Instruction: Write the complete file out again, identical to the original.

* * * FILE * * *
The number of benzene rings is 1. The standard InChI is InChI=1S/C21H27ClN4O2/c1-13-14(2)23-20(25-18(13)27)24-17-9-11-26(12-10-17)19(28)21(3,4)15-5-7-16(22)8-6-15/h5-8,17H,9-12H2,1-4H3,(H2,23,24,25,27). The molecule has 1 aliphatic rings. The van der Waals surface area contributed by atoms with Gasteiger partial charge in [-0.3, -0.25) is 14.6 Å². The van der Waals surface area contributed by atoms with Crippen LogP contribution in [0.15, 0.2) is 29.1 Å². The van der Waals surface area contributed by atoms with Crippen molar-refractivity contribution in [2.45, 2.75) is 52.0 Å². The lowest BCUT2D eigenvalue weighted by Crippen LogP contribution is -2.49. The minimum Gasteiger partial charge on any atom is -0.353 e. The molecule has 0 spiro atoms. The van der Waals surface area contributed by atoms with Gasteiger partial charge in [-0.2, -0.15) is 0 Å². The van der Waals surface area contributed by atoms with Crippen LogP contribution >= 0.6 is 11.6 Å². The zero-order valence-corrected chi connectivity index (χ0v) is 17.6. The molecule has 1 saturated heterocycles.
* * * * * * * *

The number of benzene rings is 1. The standard InChI is InChI=1S/C21H27ClN4O2/c1-13-14(2)23-20(25-18(13)27)24-17-9-11-26(12-10-17)19(28)21(3,4)15-5-7-16(22)8-6-15/h5-8,17H,9-12H2,1-4H3,(H2,23,24,25,27). The molecule has 1 aliphatic rings. The van der Waals surface area contributed by atoms with Gasteiger partial charge in [-0.3, -0.25) is 14.6 Å². The van der Waals surface area contributed by atoms with Crippen LogP contribution in [0.15, 0.2) is 29.1 Å². The van der Waals surface area contributed by atoms with Crippen molar-refractivity contribution in [2.45, 2.75) is 52.0 Å². The lowest BCUT2D eigenvalue weighted by Crippen LogP contribution is -2.49. The minimum Gasteiger partial charge on any atom is -0.353 e. The molecule has 0 spiro atoms. The van der Waals surface area contributed by atoms with Gasteiger partial charge in [-0.2, -0.15) is 0 Å². The van der Waals surface area contributed by atoms with Crippen LogP contribution >= 0.6 is 11.6 Å². The zero-order valence-corrected chi connectivity index (χ0v) is 17.6. The molecule has 1 saturated heterocycles.